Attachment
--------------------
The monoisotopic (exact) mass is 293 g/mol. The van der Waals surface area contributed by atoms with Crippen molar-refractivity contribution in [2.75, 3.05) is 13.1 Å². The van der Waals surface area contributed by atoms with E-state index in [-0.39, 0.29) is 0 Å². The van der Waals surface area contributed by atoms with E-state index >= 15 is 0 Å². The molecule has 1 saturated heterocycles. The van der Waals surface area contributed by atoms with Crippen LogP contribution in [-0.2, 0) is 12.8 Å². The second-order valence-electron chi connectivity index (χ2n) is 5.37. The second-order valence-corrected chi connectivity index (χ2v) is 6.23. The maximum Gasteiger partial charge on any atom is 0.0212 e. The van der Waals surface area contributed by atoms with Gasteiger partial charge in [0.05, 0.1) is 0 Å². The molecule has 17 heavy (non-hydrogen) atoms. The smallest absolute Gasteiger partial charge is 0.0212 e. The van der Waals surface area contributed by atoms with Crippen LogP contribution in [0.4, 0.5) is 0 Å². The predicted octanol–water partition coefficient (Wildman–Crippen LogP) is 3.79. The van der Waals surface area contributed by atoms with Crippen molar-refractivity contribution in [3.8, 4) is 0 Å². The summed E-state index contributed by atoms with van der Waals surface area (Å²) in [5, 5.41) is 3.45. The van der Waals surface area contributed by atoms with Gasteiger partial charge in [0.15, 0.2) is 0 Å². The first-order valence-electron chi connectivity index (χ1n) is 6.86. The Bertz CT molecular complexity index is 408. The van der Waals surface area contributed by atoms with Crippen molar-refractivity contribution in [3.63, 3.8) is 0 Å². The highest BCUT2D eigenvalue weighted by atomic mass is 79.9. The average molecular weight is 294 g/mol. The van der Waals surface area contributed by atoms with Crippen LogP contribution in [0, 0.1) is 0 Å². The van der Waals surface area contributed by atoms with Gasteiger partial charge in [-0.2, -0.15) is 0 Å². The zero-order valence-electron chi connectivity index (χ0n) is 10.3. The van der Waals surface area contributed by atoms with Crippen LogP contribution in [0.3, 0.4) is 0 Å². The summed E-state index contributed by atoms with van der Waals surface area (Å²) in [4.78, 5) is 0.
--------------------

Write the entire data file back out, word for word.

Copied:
The monoisotopic (exact) mass is 293 g/mol. The van der Waals surface area contributed by atoms with Crippen molar-refractivity contribution in [2.75, 3.05) is 13.1 Å². The van der Waals surface area contributed by atoms with E-state index in [-0.39, 0.29) is 0 Å². The van der Waals surface area contributed by atoms with E-state index >= 15 is 0 Å². The molecule has 1 saturated heterocycles. The van der Waals surface area contributed by atoms with Crippen LogP contribution in [-0.2, 0) is 12.8 Å². The second-order valence-electron chi connectivity index (χ2n) is 5.37. The second-order valence-corrected chi connectivity index (χ2v) is 6.23. The maximum Gasteiger partial charge on any atom is 0.0212 e. The van der Waals surface area contributed by atoms with Gasteiger partial charge in [0.05, 0.1) is 0 Å². The molecule has 17 heavy (non-hydrogen) atoms. The smallest absolute Gasteiger partial charge is 0.0212 e. The van der Waals surface area contributed by atoms with Crippen LogP contribution in [0.4, 0.5) is 0 Å². The predicted octanol–water partition coefficient (Wildman–Crippen LogP) is 3.79. The van der Waals surface area contributed by atoms with Crippen molar-refractivity contribution in [3.8, 4) is 0 Å². The summed E-state index contributed by atoms with van der Waals surface area (Å²) in [5, 5.41) is 3.45. The van der Waals surface area contributed by atoms with Gasteiger partial charge in [0.15, 0.2) is 0 Å². The first-order valence-electron chi connectivity index (χ1n) is 6.86. The Bertz CT molecular complexity index is 408. The van der Waals surface area contributed by atoms with Crippen molar-refractivity contribution in [3.63, 3.8) is 0 Å². The highest BCUT2D eigenvalue weighted by atomic mass is 79.9. The average molecular weight is 294 g/mol. The van der Waals surface area contributed by atoms with Crippen LogP contribution in [0, 0.1) is 0 Å². The van der Waals surface area contributed by atoms with Gasteiger partial charge in [-0.2, -0.15) is 0 Å². The zero-order valence-electron chi connectivity index (χ0n) is 10.3. The van der Waals surface area contributed by atoms with Crippen LogP contribution in [0.3, 0.4) is 0 Å². The summed E-state index contributed by atoms with van der Waals surface area (Å²) in [4.78, 5) is 0.